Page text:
The primary objectives of this study are listed below and were accomplished through the development and application of a computer model of the Nueces River Basin.
• Determine the potential for increasing artificial recharge to the Edwards Aquifer through construction of additional recharge structures in the Nueces River Basin;
• Calculate the firm yield of the Choke Canyon Reservoir /Lake Corpus Christi System with and without additional recharge structures; and
• Quantify the potential impacts of additional recharge structures on inflows to the Nueces Estuary.
Additional objectives of the study included:
• Independent evaluation of U.S. Geological Survey (USGS) estimates of historical natural recharge to the Edwards Aquifer from the Nueces River Basin;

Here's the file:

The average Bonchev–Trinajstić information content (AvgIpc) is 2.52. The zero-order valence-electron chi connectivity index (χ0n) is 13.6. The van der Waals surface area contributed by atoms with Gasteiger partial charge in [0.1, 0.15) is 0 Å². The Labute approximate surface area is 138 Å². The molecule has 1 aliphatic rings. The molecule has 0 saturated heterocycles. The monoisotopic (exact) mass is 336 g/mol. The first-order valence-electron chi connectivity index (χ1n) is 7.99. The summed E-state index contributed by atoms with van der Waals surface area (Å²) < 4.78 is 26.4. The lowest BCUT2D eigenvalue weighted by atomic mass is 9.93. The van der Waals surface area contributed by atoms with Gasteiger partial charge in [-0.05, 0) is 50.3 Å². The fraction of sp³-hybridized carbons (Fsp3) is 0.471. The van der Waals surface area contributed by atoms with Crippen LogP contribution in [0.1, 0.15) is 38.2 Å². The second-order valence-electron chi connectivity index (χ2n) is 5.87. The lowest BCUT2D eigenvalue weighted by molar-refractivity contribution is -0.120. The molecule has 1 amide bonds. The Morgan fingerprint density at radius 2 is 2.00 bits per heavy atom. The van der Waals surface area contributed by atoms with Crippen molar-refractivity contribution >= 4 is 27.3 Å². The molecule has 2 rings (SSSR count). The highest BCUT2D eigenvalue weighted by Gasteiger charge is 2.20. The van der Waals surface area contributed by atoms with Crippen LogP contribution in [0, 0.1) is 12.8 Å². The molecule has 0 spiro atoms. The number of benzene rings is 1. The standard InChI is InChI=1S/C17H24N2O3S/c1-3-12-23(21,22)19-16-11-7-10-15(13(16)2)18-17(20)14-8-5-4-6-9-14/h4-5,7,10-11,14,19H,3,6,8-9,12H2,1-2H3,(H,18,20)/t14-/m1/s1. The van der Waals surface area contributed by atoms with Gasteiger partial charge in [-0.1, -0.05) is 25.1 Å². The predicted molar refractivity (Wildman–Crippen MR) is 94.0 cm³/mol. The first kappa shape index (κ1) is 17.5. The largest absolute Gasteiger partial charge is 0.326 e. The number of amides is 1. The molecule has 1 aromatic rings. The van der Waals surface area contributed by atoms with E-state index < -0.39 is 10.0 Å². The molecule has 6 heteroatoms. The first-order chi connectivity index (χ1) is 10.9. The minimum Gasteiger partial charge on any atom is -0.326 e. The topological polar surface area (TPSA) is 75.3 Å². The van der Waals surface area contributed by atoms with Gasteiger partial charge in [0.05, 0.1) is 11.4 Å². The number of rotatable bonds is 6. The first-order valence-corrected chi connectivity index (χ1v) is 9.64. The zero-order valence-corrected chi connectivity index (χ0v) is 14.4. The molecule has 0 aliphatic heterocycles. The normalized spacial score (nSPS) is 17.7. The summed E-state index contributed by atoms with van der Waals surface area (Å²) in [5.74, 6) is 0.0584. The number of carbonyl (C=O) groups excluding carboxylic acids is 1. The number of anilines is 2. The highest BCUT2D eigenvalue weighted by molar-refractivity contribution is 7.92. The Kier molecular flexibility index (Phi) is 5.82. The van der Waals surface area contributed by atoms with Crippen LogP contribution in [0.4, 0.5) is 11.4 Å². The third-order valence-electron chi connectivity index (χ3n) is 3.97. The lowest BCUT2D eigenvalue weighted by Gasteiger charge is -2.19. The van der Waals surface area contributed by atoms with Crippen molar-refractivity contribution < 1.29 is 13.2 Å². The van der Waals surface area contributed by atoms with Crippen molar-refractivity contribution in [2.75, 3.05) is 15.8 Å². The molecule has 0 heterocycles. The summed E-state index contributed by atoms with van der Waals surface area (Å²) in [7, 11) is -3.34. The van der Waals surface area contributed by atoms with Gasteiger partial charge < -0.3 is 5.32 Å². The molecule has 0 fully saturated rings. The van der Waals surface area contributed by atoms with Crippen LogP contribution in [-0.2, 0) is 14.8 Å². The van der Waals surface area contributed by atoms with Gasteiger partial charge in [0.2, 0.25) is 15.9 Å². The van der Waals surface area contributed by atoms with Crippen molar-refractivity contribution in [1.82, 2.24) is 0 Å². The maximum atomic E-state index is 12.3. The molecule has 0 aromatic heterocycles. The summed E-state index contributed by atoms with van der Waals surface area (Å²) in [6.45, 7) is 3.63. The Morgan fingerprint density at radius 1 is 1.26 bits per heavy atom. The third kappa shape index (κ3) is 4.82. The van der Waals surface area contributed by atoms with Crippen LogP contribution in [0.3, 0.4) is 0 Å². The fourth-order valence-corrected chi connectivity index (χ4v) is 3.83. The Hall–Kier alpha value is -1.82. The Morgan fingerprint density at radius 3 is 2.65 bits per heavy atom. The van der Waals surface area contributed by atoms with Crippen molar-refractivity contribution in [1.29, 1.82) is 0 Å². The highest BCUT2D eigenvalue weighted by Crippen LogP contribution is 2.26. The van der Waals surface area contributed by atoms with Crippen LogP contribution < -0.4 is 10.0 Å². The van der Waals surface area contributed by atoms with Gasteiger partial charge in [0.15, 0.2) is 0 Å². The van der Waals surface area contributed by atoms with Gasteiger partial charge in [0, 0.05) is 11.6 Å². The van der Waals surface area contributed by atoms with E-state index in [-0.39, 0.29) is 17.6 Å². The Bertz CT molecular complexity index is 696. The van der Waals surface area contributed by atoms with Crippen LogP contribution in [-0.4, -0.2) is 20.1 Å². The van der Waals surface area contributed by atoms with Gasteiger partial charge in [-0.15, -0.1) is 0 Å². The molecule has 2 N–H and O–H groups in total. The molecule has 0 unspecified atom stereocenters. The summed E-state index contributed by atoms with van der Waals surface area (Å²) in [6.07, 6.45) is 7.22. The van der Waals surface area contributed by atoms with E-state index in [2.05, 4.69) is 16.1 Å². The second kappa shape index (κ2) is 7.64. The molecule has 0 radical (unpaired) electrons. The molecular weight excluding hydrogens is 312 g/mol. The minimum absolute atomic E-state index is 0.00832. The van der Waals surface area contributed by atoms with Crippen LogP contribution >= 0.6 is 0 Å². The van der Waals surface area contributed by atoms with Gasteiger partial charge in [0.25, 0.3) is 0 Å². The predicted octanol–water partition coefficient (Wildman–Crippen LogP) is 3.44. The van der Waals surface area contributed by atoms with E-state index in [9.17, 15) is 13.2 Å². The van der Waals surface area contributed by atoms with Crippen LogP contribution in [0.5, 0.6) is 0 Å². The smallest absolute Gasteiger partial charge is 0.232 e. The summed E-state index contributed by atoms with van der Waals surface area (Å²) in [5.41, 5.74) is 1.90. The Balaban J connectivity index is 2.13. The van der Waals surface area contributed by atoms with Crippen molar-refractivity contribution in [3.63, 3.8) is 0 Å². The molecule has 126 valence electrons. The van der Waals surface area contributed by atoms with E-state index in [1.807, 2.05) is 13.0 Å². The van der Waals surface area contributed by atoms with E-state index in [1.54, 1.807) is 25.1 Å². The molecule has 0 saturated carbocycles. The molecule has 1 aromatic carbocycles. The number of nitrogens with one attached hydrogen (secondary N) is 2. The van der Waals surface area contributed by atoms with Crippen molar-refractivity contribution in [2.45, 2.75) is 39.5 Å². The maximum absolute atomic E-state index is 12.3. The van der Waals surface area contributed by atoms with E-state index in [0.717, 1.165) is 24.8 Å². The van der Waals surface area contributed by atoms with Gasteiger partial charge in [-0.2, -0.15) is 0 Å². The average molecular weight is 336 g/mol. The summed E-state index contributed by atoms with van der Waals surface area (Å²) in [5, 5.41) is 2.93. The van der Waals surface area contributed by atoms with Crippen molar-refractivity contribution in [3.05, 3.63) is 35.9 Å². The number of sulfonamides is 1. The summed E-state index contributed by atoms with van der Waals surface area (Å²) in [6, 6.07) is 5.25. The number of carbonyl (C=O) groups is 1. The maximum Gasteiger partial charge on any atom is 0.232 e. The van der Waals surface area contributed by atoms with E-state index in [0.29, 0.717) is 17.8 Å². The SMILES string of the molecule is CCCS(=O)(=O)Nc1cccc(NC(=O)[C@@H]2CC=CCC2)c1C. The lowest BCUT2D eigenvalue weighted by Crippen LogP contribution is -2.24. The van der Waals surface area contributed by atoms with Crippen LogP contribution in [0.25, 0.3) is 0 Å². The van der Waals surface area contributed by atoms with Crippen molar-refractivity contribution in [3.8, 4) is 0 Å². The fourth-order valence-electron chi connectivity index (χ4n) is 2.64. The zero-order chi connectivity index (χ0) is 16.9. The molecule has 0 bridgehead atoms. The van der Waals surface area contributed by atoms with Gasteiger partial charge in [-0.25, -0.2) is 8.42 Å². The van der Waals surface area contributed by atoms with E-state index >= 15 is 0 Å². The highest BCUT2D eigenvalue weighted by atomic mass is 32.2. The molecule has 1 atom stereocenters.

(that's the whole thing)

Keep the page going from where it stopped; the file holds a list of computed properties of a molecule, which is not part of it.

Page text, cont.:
• Estimation of future water demands for the Nueces River Basin through the year 2040 with emphasis on estimating future demands of the CC/LCC service area;
• Evaluation of the firm yield of the CC/LCC System with respect to its ability to meet future demands through the year 2040; and
• Development of recommendations for additional study.
Significant study findings and conclusions are as follows:
• Historical recharge to the Nueces River Basin portion of the Edwards Aquifer can be increased by an average of about 85,300 ac-ft per year if all seven Type 1 recharge structures are constructed and all water rights are honored. This represents an increase of about 26.3 percent in the historical average recharge to the Nueces River Basin portion of the Edwards Aquifer from surface water sources. Recharge during the 10-year drought period from 1947 through 1956 could be increased by about 19,100 ac-ft per year or 12.3 percent of the historical average during this 10-year period.